Street crossing on the edge of the Old Quarter in Hanoi. This kind of traffic might appear to be pure chaos, but, just like any other society and culture, there are unspoken rules (see below for 'Coping with Traffic Chaos in Hanoi').
This picture was taken on the southern edge of the Old Quarter which maintains most of the original street layout and some of the architecture of old Hanoi. At the beginning of the 20th century Hanoi consisted of the "36 streets", the citadel, and some of the newer French buildings south of Hoàn Kiếm lake, most of which are now part of Hoàn Kiếm district. Each street had merchants and households specializing in a particular trade, such as silk, jewelry or even bamboo. The street names still reflect these specializations, although few of them remain exclusively in their original commerce. The area is famous for its specializations in trades such as traditional medicine and local handicrafts, including silk shops, bamboo carpenters, and tin smiths.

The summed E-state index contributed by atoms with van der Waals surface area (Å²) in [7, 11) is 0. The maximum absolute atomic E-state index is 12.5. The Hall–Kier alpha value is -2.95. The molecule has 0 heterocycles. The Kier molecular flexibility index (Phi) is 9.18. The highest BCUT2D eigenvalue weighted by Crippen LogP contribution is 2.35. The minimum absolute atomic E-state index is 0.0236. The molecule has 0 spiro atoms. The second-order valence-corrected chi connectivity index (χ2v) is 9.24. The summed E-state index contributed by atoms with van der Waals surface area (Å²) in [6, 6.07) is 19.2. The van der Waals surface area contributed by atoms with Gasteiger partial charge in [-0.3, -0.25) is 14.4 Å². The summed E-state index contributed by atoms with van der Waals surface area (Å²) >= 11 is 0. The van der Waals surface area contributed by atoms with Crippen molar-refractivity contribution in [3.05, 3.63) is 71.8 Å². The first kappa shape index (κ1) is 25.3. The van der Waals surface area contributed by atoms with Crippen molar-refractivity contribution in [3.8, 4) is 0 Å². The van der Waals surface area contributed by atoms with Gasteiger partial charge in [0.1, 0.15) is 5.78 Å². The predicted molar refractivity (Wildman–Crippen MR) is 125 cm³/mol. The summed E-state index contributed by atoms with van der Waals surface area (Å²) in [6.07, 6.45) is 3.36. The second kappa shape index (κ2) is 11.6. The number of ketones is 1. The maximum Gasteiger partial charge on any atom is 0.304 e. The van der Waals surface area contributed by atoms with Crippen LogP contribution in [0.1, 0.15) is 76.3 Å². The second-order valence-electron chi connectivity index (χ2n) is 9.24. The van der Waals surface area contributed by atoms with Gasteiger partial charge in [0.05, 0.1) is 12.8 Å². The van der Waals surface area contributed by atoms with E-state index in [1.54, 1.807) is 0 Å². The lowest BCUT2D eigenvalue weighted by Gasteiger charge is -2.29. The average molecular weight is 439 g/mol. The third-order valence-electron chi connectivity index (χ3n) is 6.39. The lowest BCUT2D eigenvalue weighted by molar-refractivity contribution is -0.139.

Coping with traffic chaos in Hanoi
Just like any other society and culture, there are unspoken rules about how to behave that guide peoples’ interactions with each other. Once you know the rules, you can start to participate in a harmony with those around you.
Slow and steady wins the race. The number one mistake you can make is to try to run across the street. It’s more important to be predictable. Oncoming drivers will watch you and adjust their approach based on your pace. Any sudden movements throw the whole thing off. If you advance slowly and at an even pace, you can trust the system.
Buses > Cars > Motorbikes. It’s important to remember that the bigger the vehicle, the more difficult it is to maneuver around a pedestrian. For this reason, you should yield to buses and cars with a small adjustment of your pace. Although counterintuitive, you’re much safer walking in front of a swarm of motorbikes than a single bus.
Be alert on and off the street. Traffic is not limited to the actual roadways. You may encounter vehicles driving on the sidewalks. And vehicles do sometimes go against the flow of traffic. So pay attention wherever you’re walking, and look in all directions before (and while) crossing the street. Also, if you hear someone honking their horn, they’re probably not expressing anger (like we do in the States), they’re just telling you that they’re coming, in case you don’t see them.